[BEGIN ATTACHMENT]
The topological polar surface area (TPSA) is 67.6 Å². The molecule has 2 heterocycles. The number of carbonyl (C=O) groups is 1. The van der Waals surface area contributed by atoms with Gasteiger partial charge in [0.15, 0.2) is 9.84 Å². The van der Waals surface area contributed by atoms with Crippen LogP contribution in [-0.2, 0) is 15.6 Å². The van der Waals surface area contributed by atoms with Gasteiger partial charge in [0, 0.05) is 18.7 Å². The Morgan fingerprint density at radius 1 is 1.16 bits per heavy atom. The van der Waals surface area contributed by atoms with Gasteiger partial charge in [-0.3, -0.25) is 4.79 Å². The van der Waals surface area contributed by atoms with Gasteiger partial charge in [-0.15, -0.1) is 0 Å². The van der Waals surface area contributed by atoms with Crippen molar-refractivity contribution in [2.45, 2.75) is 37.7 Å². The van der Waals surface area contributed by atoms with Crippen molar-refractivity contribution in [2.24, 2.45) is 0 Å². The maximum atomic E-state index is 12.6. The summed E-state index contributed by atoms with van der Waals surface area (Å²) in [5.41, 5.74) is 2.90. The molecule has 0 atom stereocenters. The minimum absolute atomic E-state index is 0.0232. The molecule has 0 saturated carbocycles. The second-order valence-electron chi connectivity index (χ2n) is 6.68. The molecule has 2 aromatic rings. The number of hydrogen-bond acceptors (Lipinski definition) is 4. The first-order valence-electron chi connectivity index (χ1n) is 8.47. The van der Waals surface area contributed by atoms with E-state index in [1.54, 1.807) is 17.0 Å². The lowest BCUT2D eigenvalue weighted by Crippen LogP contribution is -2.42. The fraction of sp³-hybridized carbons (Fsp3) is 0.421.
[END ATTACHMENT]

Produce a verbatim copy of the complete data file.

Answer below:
The topological polar surface area (TPSA) is 67.6 Å². The molecule has 2 heterocycles. The number of carbonyl (C=O) groups is 1. The van der Waals surface area contributed by atoms with Gasteiger partial charge in [0.15, 0.2) is 9.84 Å². The van der Waals surface area contributed by atoms with Crippen LogP contribution in [-0.2, 0) is 15.6 Å². The van der Waals surface area contributed by atoms with Gasteiger partial charge in [0, 0.05) is 18.7 Å². The Morgan fingerprint density at radius 1 is 1.16 bits per heavy atom. The van der Waals surface area contributed by atoms with Gasteiger partial charge in [-0.3, -0.25) is 4.79 Å². The van der Waals surface area contributed by atoms with Gasteiger partial charge in [-0.15, -0.1) is 0 Å². The van der Waals surface area contributed by atoms with Crippen molar-refractivity contribution in [2.45, 2.75) is 37.7 Å². The van der Waals surface area contributed by atoms with Crippen molar-refractivity contribution in [2.24, 2.45) is 0 Å². The maximum atomic E-state index is 12.6. The summed E-state index contributed by atoms with van der Waals surface area (Å²) in [5.41, 5.74) is 2.90. The molecule has 0 atom stereocenters. The minimum absolute atomic E-state index is 0.0232. The molecule has 0 saturated carbocycles. The second-order valence-electron chi connectivity index (χ2n) is 6.68. The molecule has 2 aromatic rings. The number of hydrogen-bond acceptors (Lipinski definition) is 4. The first-order valence-electron chi connectivity index (χ1n) is 8.47. The van der Waals surface area contributed by atoms with E-state index in [1.54, 1.807) is 17.0 Å². The lowest BCUT2D eigenvalue weighted by Crippen LogP contribution is -2.42. The fraction of sp³-hybridized carbons (Fsp3) is 0.421.